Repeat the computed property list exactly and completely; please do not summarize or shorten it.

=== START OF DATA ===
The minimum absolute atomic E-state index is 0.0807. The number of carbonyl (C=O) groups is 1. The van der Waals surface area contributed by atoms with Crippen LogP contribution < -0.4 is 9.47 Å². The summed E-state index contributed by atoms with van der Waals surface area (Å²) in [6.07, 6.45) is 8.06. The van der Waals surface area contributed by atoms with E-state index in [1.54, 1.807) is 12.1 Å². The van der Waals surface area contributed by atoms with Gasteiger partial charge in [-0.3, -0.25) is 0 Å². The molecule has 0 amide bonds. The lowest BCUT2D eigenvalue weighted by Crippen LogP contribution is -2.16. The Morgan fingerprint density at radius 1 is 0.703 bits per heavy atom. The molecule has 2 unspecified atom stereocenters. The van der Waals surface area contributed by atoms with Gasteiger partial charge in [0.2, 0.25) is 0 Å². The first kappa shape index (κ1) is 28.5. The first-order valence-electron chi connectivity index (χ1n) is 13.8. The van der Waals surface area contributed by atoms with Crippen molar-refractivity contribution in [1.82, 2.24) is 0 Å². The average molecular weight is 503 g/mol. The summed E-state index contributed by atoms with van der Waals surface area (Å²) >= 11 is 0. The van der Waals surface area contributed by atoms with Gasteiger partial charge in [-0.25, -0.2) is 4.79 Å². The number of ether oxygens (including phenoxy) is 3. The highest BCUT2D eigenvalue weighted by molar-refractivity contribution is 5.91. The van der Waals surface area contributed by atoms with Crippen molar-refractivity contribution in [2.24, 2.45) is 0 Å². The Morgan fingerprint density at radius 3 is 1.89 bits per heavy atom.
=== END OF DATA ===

The minimum absolute atomic E-state index is 0.0807. The number of carbonyl (C=O) groups is 1. The van der Waals surface area contributed by atoms with Crippen LogP contribution < -0.4 is 9.47 Å². The summed E-state index contributed by atoms with van der Waals surface area (Å²) in [6.07, 6.45) is 8.06. The van der Waals surface area contributed by atoms with E-state index in [1.54, 1.807) is 12.1 Å². The van der Waals surface area contributed by atoms with Gasteiger partial charge in [-0.3, -0.25) is 0 Å². The molecule has 0 amide bonds. The lowest BCUT2D eigenvalue weighted by Crippen LogP contribution is -2.16. The Morgan fingerprint density at radius 1 is 0.703 bits per heavy atom. The molecule has 2 unspecified atom stereocenters. The van der Waals surface area contributed by atoms with Gasteiger partial charge in [0.2, 0.25) is 0 Å². The first kappa shape index (κ1) is 28.5. The first-order valence-electron chi connectivity index (χ1n) is 13.8. The van der Waals surface area contributed by atoms with Crippen molar-refractivity contribution in [1.82, 2.24) is 0 Å². The average molecular weight is 503 g/mol. The summed E-state index contributed by atoms with van der Waals surface area (Å²) >= 11 is 0. The van der Waals surface area contributed by atoms with Gasteiger partial charge in [-0.25, -0.2) is 4.79 Å². The number of ether oxygens (including phenoxy) is 3. The highest BCUT2D eigenvalue weighted by molar-refractivity contribution is 5.91. The van der Waals surface area contributed by atoms with Crippen molar-refractivity contribution in [2.24, 2.45) is 0 Å². The Morgan fingerprint density at radius 3 is 1.89 bits per heavy atom.